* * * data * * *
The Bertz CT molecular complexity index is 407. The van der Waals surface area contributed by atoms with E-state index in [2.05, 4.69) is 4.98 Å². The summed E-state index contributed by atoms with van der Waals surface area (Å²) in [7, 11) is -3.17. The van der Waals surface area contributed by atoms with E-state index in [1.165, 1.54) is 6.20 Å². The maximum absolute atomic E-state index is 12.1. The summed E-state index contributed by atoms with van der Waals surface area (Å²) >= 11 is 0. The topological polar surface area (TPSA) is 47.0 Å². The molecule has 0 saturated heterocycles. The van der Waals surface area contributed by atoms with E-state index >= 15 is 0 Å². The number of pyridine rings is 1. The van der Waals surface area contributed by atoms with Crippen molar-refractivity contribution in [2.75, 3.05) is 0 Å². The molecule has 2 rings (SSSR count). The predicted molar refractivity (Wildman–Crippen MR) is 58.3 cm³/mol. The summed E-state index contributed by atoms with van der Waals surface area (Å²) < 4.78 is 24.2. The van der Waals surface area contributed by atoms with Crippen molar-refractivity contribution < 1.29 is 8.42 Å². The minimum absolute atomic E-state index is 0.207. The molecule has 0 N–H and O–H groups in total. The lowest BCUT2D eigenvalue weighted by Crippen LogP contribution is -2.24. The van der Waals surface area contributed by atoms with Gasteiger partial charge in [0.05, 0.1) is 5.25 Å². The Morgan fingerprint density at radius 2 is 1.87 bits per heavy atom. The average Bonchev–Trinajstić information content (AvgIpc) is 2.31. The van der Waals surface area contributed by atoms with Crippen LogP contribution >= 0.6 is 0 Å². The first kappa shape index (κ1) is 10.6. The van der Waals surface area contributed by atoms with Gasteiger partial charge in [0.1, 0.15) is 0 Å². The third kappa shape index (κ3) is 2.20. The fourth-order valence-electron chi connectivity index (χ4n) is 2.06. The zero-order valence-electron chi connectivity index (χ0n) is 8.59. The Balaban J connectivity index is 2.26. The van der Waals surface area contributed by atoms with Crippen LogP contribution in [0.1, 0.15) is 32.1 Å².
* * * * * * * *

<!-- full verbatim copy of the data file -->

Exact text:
The Bertz CT molecular complexity index is 407. The van der Waals surface area contributed by atoms with E-state index in [2.05, 4.69) is 4.98 Å². The summed E-state index contributed by atoms with van der Waals surface area (Å²) in [7, 11) is -3.17. The van der Waals surface area contributed by atoms with E-state index in [1.165, 1.54) is 6.20 Å². The maximum absolute atomic E-state index is 12.1. The summed E-state index contributed by atoms with van der Waals surface area (Å²) >= 11 is 0. The topological polar surface area (TPSA) is 47.0 Å². The molecule has 0 saturated heterocycles. The van der Waals surface area contributed by atoms with E-state index >= 15 is 0 Å². The number of pyridine rings is 1. The van der Waals surface area contributed by atoms with Crippen molar-refractivity contribution in [2.75, 3.05) is 0 Å². The molecule has 2 rings (SSSR count). The predicted molar refractivity (Wildman–Crippen MR) is 58.3 cm³/mol. The summed E-state index contributed by atoms with van der Waals surface area (Å²) < 4.78 is 24.2. The van der Waals surface area contributed by atoms with Crippen molar-refractivity contribution < 1.29 is 8.42 Å². The minimum absolute atomic E-state index is 0.207. The molecule has 0 N–H and O–H groups in total. The lowest BCUT2D eigenvalue weighted by Crippen LogP contribution is -2.24. The van der Waals surface area contributed by atoms with Gasteiger partial charge in [0.05, 0.1) is 5.25 Å². The Morgan fingerprint density at radius 2 is 1.87 bits per heavy atom. The average Bonchev–Trinajstić information content (AvgIpc) is 2.31. The van der Waals surface area contributed by atoms with Crippen LogP contribution >= 0.6 is 0 Å². The first kappa shape index (κ1) is 10.6. The van der Waals surface area contributed by atoms with Gasteiger partial charge in [0.1, 0.15) is 0 Å². The third kappa shape index (κ3) is 2.20. The fourth-order valence-electron chi connectivity index (χ4n) is 2.06. The zero-order valence-electron chi connectivity index (χ0n) is 8.59. The Balaban J connectivity index is 2.26. The van der Waals surface area contributed by atoms with Crippen LogP contribution in [0.1, 0.15) is 32.1 Å².